The two-way communication concept is also obvious when analyzing the slogan and the new brand recommended by BRAHM. Thus, the tagline's focus on clients is conspicuous due to the verb enjoy while the brand's invitation to dialogue is clearly highlighted by the noun bureau. Hence, instead of being perceived as an esoteric association, the organization is seen as a promoter of the 'open gates' policy which looks forward to welcoming its clients aboard.

Given the importance of feedback and the two-way communication, one may wonder why the TMB isn't framed within the two-way symmetric model. The answer is simple. Even though the organization is highly interested in potential customers' opinions, its major aim is persuasion. Thus, it is not the mutual understanding purpose which prevails, but the attitudinal changing one. Consequently, the initiator and the main beneficiary of this procedure is the TMB. Undoubtedly, customers receive several advantages like improved comfort or lower prices but these are only secondary to the ones received by the organization.

In conclusion, the two-way asymmetric model is the "real world approach" which is always preferred to the symmetric pattern that is considered to be "idealistic and impossible to implement" (Newsom, Turk & Kruckeberg, 2004).

3. The program objectives

According to Hendrix (2004), objectives are essential to any PR campaign as they represent the aims which precede and guide the program. Consequently, they are a preliminary stage which plays a vital role because it shapes the entire PR trajectory.

The hierarchy identified by the author above mentioned comprises three types of objectives: informational, attitudinal, and behavioral.

The first type consists of building awareness by conveying information with regard to special events, new products or new features added to old products, the advantages of using a certain product, the benefits that can be obtained and so forth. Thus, this level of the hierarchy targets the rational coordinate of the human nature.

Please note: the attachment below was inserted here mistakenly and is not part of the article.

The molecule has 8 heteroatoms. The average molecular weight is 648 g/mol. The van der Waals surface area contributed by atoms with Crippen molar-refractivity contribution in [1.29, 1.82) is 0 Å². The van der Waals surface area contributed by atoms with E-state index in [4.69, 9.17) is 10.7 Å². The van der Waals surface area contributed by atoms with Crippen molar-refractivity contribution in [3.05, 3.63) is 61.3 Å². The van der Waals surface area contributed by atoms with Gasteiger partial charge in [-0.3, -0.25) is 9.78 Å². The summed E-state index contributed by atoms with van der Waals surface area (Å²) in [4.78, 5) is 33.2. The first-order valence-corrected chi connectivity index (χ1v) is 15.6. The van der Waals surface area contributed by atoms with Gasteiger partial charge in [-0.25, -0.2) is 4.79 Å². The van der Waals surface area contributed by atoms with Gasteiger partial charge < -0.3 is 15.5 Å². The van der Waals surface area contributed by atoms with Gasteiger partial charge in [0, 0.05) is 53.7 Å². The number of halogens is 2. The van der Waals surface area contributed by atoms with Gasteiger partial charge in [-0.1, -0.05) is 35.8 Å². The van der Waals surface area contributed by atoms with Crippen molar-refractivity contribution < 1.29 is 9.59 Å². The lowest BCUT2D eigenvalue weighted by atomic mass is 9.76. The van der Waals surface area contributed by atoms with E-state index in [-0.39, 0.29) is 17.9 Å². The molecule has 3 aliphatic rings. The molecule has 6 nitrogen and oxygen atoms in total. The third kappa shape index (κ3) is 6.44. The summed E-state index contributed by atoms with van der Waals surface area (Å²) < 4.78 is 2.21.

The second type of objective (attitudinal) addresses the consumers' feelings and tries to develop a new attitude or to change an old one. This stage aims at inducing an emotional relationship between the client and the product, thus representing the 'sensibility' part of the 'sense and sensibility' pattern.

The category which closes the triad - behavioral objectives, refers to changing an existing behavior or creating a new one. This level implies actions like buying a new product; choosing a competitor's product over the brand to which a consumer is loyal, visiting a certain store, trying a product etc.

In conclusion, Hendrix (2004) defines the objectives of a PR campaign as the impacts that this should have on the audience. If one takes a close look at the hierarchy, he/she can state that this corresponds to the pattern identified by Severin which encompasses three steps - cognitive, affective, and conative (Newsom, Turk & Kruckeberg, 2004). These follow the learn-feel-do sequence which is also endorsed by Hendrix's informational, attitudinal and behavioral objectives.

Returning to the TMB's case, one could assert that BRAHM used a combination of the three goals above.

Firstly, it addressed the cognitive coordinate by making people aware of the improvements and advantages boasted by the new TMB caravans. In this context, it provided information especially with regard to the comfortable and modern interiors.

Secondly, BRAHM focused on attitudinal change. Thus, it tried to deconstruct the negative perception by introducing the idea of independence and by putting a great emphasis on the design turned into the emblem of a sophisticated, refined lifestyle. Hence, the company brought benefits rather than utility or functionality into the lime light.

Thirdly, the PR campaign also targeted the behavioral coordinate as it strived to bring potential customers to dealerships and, implicitly, to make them buy the TMB caravans.

In conclusion, BRAHM opted for a mix of objectives. Yet, the most important segment was the attitudinal one as this was the main responsible for the sharp decrease in sales. Consequently, if TMB hadn't made… [END OF PREVIEW] . . . READ MORE

Two Ordering Options:

?
Which Option Should I Choose?
1.  Download full paper (8 pages)Download Microsoft Word File

Download the perfectly formatted MS Word file!

- or -

2.  Write a NEW paper for me!✍🏻

We'll follow your exact instructions!
Chat with the writer 24/7.

Business Research Analysis Case Study


Sony Case Study


Business Policy Analysis Case Study


Critical Thinking Analysis Case Study


Fact Pattern Case Study


View 200+ other related papers  >>

How to Cite "Tourer Marketing Bureau Analysis" Case Study in a Bibliography:

APA Style

Tourer Marketing Bureau Analysis.  (2007, April 26).  Retrieved December 5, 2021, from https://www.essaytown.com/subjects/paper/tourer-marketing-bureau-case-study/67804

MLA Format

"Tourer Marketing Bureau Analysis."  26 April 2007.  Web.  5 December 2021. <https://www.essaytown.com/subjects/paper/tourer-marketing-bureau-case-study/67804>.

Chicago Style

"Tourer Marketing Bureau Analysis."  Essaytown.com.  April 26, 2007.  Accessed December 5, 2021.
https://www.essaytown.com/subjects/paper/tourer-marketing-bureau-case-study/67804.